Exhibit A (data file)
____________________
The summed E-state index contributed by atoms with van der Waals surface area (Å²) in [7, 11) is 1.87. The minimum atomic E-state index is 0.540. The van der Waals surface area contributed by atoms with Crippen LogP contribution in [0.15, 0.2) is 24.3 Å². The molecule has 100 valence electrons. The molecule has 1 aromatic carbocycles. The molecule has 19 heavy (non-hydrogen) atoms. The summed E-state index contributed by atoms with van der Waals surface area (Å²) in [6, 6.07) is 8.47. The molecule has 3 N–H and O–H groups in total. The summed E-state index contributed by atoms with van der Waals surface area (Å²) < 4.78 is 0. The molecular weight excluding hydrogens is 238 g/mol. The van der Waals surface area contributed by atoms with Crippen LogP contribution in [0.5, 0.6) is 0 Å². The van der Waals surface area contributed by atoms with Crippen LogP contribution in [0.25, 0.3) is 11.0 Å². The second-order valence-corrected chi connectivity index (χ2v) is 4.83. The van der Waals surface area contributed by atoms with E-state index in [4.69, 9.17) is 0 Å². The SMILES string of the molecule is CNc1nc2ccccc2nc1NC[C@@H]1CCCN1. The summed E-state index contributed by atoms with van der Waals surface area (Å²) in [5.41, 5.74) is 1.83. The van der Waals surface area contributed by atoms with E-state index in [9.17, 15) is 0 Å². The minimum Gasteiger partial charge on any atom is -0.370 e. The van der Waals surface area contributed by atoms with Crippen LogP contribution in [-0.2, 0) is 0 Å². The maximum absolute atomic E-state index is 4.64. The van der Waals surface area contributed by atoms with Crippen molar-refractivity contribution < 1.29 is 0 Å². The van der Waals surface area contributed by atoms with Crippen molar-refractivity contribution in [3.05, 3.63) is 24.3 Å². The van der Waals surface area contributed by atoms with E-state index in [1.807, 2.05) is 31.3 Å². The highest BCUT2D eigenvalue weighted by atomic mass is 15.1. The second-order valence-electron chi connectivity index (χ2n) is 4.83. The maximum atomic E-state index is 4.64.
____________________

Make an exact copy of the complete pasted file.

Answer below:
The summed E-state index contributed by atoms with van der Waals surface area (Å²) in [7, 11) is 1.87. The minimum atomic E-state index is 0.540. The van der Waals surface area contributed by atoms with Crippen LogP contribution in [0.15, 0.2) is 24.3 Å². The molecule has 100 valence electrons. The molecule has 1 aromatic carbocycles. The molecule has 19 heavy (non-hydrogen) atoms. The summed E-state index contributed by atoms with van der Waals surface area (Å²) in [6, 6.07) is 8.47. The molecule has 3 N–H and O–H groups in total. The summed E-state index contributed by atoms with van der Waals surface area (Å²) < 4.78 is 0. The molecular weight excluding hydrogens is 238 g/mol. The van der Waals surface area contributed by atoms with Crippen LogP contribution in [0.5, 0.6) is 0 Å². The van der Waals surface area contributed by atoms with Crippen LogP contribution in [0.25, 0.3) is 11.0 Å². The second-order valence-corrected chi connectivity index (χ2v) is 4.83. The van der Waals surface area contributed by atoms with E-state index in [4.69, 9.17) is 0 Å². The SMILES string of the molecule is CNc1nc2ccccc2nc1NC[C@@H]1CCCN1. The summed E-state index contributed by atoms with van der Waals surface area (Å²) in [5.41, 5.74) is 1.83. The van der Waals surface area contributed by atoms with E-state index in [9.17, 15) is 0 Å². The minimum Gasteiger partial charge on any atom is -0.370 e. The van der Waals surface area contributed by atoms with Crippen LogP contribution in [-0.2, 0) is 0 Å². The maximum absolute atomic E-state index is 4.64. The van der Waals surface area contributed by atoms with Crippen molar-refractivity contribution < 1.29 is 0 Å². The van der Waals surface area contributed by atoms with Crippen molar-refractivity contribution in [3.05, 3.63) is 24.3 Å². The van der Waals surface area contributed by atoms with E-state index in [1.807, 2.05) is 31.3 Å². The highest BCUT2D eigenvalue weighted by atomic mass is 15.1. The second-order valence-electron chi connectivity index (χ2n) is 4.83. The maximum atomic E-state index is 4.64.